Harmony in the Home/Shalom Bayit is a key concept in traditional Jewish marriage. Literally meaning peace or harmony in the home and it refers to any practice or behavior likely to promote those ends. Building a Jewish home requires insight, knowledge and continued learning. In this weekly section you will learn what you can do to enhance and preserve the Shalom Bayit in your home so that you can reap the benefits of peace in the home. You will receive practical and earnest advice while learning about what our Rabbis teach concerning this holy subject matter.
This section is meant for women over the age of 20 or women already engaged to be married.
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Men often think they are being sincere and honest, and perhaps they are on some level. However, what men say and what a woman hears are miles apart. Men have to try and understand how their words come across.
When a man says, “If you need any help, I’ll be happy to help you,” he thinks he is being nice and displaying care.
But the wife hears, “I am going to go lie down on the couch to relax. If you really, desperately need me, then you can come and disturb my peace, and I will reluctantly get up from the couch and help you in the kitchen. I’ll have to give up my time and be a martyr.”
Hmmm. That is not a very convincing offer. Even though a man did not specifically say those words, between the lines he implies a willingness to help, but not an enthusiasm. He is not presenting himself as being at his wife’s service, but rather as not opposed to doing what she asks, if absolutely necessary. Therefore, the wife does not feel supported by this offer, because it is a passive offer. Men have a tendency to be extremely passive. In so doing, they make a woman feel as though they are doing her a “favor,” and she should be forever indebted to them for their “masculine” gesture of bothering to get off the couch to throw out the garbage.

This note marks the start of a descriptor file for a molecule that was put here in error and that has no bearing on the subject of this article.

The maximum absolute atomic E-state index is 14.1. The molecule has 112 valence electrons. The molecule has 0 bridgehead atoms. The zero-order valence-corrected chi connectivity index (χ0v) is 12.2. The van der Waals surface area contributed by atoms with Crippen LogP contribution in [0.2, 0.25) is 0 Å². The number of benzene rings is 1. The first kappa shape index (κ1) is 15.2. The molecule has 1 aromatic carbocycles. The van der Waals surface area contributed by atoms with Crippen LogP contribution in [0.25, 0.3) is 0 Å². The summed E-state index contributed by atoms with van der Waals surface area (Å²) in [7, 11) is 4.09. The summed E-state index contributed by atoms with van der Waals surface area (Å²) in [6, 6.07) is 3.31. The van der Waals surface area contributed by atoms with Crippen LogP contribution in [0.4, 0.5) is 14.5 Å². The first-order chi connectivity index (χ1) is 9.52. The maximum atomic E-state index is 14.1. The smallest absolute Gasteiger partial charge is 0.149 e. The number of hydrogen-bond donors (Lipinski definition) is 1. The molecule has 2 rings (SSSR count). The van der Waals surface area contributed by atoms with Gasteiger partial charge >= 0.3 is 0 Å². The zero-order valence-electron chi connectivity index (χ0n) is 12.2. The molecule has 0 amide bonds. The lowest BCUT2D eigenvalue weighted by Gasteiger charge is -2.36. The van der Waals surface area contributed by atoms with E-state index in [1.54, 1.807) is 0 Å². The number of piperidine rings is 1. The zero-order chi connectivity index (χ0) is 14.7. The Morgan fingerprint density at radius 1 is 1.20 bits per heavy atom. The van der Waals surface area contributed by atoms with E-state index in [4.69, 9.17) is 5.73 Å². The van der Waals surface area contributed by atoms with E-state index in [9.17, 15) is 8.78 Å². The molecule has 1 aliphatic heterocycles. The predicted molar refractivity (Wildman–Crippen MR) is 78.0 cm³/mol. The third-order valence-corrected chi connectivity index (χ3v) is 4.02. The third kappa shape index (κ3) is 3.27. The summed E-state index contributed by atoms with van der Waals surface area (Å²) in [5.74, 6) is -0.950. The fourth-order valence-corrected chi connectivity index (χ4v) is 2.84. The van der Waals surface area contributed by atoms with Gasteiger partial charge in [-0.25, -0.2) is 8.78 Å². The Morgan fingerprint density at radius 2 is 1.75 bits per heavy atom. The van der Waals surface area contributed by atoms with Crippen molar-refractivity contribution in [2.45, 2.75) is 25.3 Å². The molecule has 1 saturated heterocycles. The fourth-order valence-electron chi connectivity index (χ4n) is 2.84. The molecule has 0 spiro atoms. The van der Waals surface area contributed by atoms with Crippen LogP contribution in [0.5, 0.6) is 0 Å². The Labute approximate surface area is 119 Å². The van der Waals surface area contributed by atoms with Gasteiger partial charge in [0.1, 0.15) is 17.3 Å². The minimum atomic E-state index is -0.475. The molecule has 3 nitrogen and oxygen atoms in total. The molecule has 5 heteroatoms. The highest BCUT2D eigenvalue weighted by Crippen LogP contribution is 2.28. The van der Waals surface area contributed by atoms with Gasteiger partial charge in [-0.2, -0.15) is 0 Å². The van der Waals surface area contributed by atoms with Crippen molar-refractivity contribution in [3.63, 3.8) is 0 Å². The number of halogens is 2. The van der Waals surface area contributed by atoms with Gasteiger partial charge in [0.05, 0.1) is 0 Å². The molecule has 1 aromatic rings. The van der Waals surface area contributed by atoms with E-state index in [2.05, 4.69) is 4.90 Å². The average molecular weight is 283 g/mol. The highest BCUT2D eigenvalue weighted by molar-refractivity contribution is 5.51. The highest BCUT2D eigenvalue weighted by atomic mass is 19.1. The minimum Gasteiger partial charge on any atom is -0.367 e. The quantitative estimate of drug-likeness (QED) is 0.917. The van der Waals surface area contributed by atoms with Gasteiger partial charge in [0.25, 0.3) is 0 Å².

Is it any wonder a woman feels her husband is sincere? Perhaps if a man would learn to express himself differently, he may accomplish more. Here is an example of how sincerity can be displayed:
“Me dear wife, I’m here for you. I want to devote the next hour only to you. Tell me what I can do to help.”
The words are only slightly different. But the meaning is far reaching. In this case, the husband is making himself available, putting himself at her service, and letting her know it. There is no “if.” He is not requiring her to interrupt him; he is completely there for her, at her beck and call, ready for instructions. When a man offers to help in this way, the offer will generally be received amiably because it was presented sincerely. The husband has made an active offer, rather than a passive one.
Men can learn the idea of actively offering to help from an event that transpired 3000 years ago when Am Yisrael accepted the Torah on Har Sinai. Hashem wanted to give them His laws, but before they even heard the first commandment, Bnei Yisrael committed themselves to fulfilling His will. They said, “naaseh v’nishma – we will do and then we will hear.” Without knowing what Hashem was going to ask of them, the answer was already, “yes, we will do it. Now let’s hear what it is that You want.”
There is no doubt that men genuinely want to to support their wives. They just need to express it in a way that their wives will hear. A husband can actively offer his help so that his wife feels he is not there for the garbage, but for her.